It’s been well over a year since I’ve posted any of my trips on the blog, but that doesn’t mean that I’ve not been out on adventures with my camera, quite the contrary I’ve experienced many including an extraordinary trip to the South Island over Christmas which gave us a staggering 3 weeks of brilliant hot summer days and only one afternoon and one morning of drizzle to break an otherwise perfect run.
2 weeks on the West coast and Fiordland without a drop of rain is indeed extraordinary.
My intention with these blog posts is give fellow photographers and adventurers some general information on some interesting locations and what wildlife is available around those locations.
Each place we stayed at on our journey had to have had to either an outstanding landscape feature or some wildlife Steve Richards my fellow adventure traveling photographer or I wanted, to get images of.
Each destination or POI covered will be split in two posts over the coming months, one on the physical location its self and another post on the wildlife.
I hope you enjoy this series of posts, so let’s pick up the story and get into it.
What have you got planned over Christmas says Steve?
I’ve got absolutely nothing planned I replied.
Why don’t we head down south and chase the light for a few weeks over Christmas.
What a great idea, I’ve never been on a Light chaser trip down the South Island during early summer.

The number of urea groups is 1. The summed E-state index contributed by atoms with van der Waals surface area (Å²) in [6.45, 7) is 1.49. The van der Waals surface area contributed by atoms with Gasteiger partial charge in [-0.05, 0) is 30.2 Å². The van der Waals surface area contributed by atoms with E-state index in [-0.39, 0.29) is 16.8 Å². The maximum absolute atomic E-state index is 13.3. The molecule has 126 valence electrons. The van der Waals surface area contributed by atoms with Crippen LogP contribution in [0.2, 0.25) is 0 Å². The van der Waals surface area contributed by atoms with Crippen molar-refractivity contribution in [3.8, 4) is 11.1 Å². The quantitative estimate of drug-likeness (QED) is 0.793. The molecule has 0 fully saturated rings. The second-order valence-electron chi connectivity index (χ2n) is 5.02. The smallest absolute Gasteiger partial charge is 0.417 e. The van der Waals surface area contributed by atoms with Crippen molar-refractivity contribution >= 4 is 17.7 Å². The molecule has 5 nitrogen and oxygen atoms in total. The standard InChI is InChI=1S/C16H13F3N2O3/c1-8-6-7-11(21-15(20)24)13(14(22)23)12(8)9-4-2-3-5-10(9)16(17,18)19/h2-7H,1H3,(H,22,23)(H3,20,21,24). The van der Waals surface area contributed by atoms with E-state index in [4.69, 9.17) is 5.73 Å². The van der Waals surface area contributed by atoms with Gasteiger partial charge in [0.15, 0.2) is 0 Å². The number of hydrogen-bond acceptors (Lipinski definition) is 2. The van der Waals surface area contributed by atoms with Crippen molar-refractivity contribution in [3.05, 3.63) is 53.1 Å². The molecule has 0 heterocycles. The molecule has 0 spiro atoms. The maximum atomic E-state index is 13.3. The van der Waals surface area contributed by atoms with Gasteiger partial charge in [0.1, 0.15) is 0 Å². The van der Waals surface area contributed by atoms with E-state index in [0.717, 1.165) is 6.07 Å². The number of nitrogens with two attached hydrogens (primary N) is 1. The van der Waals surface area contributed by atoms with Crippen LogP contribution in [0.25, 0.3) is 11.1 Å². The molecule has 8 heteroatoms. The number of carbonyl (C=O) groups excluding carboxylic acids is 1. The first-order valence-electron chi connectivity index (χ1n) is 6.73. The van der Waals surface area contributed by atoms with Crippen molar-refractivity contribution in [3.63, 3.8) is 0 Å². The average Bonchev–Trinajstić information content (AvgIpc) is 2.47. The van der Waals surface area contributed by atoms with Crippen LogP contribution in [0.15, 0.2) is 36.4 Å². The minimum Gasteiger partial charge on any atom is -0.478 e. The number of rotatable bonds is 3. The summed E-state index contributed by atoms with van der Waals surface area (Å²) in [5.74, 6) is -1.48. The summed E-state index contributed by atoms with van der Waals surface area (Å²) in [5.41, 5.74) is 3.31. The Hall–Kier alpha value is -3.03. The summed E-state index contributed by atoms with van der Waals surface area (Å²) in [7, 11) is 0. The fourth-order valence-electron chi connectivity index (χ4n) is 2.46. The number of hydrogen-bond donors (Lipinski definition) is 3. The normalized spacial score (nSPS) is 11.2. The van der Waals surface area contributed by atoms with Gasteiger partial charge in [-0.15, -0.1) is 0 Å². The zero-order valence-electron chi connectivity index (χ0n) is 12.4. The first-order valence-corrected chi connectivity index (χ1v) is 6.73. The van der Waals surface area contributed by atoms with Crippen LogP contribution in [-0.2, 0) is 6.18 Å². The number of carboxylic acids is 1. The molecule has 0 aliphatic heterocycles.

Winter has always been the premium time to tour the South Island of New Zealand; it would be very interesting to see the South Island in the early summer in pristine condition with the Rata trees in full bloom, the whole country should look green and luxurious before the hot summer sun burns the country to a crisp.
I used to partly own a small photographic tour business in partnership with another fellow adventurer Stephen (Wirehunt) Dickson which we named Light chasers.nz. The name of the game at times was to wildly chase the light around Gods creation wherever it might lead us, these types of tours are high on adrenalin and hard on your body and camera gear as you race around seeking the best lighting conditions. At times, this can involve moving from one side of the country to the other depending on the weather.
Although we worked roughly to a plan and generally aimed at arriving at some predetermined location at the best possible time of the day to get some great photographs sometimes one has to improvise and stay mobile and the journey that is light chasing is half the fun and a great way to get to see some New Zealand country side and come to grips with your camera.
Our trip this summer turned out to be just this type of adventure, we hit the road each day with a general plan but we were flexible and often turned up at unexpected locations miles away from our intended route, sometimes experiencing disappointment and other times absolutely thrilled with the days events such is the nature of light chasing.
Anyway on with the journey.
With the Cook Straight ferry booked for a night sailing from Wellington to Picton we had timed our crossing to arrive at the top of the South Island around day break the morning before Christmas Eve and so it was.